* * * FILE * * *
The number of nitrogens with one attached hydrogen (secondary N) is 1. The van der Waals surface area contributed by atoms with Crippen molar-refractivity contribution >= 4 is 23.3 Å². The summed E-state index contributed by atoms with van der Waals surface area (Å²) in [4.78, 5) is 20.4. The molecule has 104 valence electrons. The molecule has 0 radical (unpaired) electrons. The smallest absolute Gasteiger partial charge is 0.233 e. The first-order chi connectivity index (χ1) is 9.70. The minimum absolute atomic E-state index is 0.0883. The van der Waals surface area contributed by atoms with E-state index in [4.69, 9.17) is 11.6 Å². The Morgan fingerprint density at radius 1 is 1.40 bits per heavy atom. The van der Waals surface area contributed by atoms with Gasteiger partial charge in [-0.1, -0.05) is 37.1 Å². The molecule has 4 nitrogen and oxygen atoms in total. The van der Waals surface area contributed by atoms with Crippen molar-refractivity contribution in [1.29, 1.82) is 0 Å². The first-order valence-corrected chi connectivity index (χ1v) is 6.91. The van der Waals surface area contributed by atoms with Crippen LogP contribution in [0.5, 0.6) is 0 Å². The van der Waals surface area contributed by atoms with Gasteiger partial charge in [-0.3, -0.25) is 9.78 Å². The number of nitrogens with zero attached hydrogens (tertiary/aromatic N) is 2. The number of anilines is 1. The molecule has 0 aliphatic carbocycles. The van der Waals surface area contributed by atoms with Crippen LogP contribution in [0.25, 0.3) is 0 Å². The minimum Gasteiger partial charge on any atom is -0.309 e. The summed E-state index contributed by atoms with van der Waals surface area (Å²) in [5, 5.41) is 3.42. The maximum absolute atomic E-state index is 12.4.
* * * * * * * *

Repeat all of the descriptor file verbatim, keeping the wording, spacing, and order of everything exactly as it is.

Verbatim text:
The number of nitrogens with one attached hydrogen (secondary N) is 1. The van der Waals surface area contributed by atoms with Crippen molar-refractivity contribution >= 4 is 23.3 Å². The summed E-state index contributed by atoms with van der Waals surface area (Å²) in [4.78, 5) is 20.4. The molecule has 104 valence electrons. The molecule has 0 radical (unpaired) electrons. The smallest absolute Gasteiger partial charge is 0.233 e. The first-order chi connectivity index (χ1) is 9.70. The minimum absolute atomic E-state index is 0.0883. The van der Waals surface area contributed by atoms with E-state index in [4.69, 9.17) is 11.6 Å². The Morgan fingerprint density at radius 1 is 1.40 bits per heavy atom. The van der Waals surface area contributed by atoms with Gasteiger partial charge in [-0.1, -0.05) is 37.1 Å². The molecule has 4 nitrogen and oxygen atoms in total. The van der Waals surface area contributed by atoms with Crippen molar-refractivity contribution in [1.29, 1.82) is 0 Å². The first-order valence-corrected chi connectivity index (χ1v) is 6.91. The van der Waals surface area contributed by atoms with Crippen LogP contribution in [0.5, 0.6) is 0 Å². The van der Waals surface area contributed by atoms with Gasteiger partial charge in [-0.3, -0.25) is 9.78 Å². The number of nitrogens with zero attached hydrogens (tertiary/aromatic N) is 2. The number of anilines is 1. The molecule has 0 aliphatic carbocycles. The van der Waals surface area contributed by atoms with Crippen LogP contribution in [0.25, 0.3) is 0 Å². The minimum Gasteiger partial charge on any atom is -0.309 e. The summed E-state index contributed by atoms with van der Waals surface area (Å²) in [5, 5.41) is 3.42. The maximum absolute atomic E-state index is 12.4.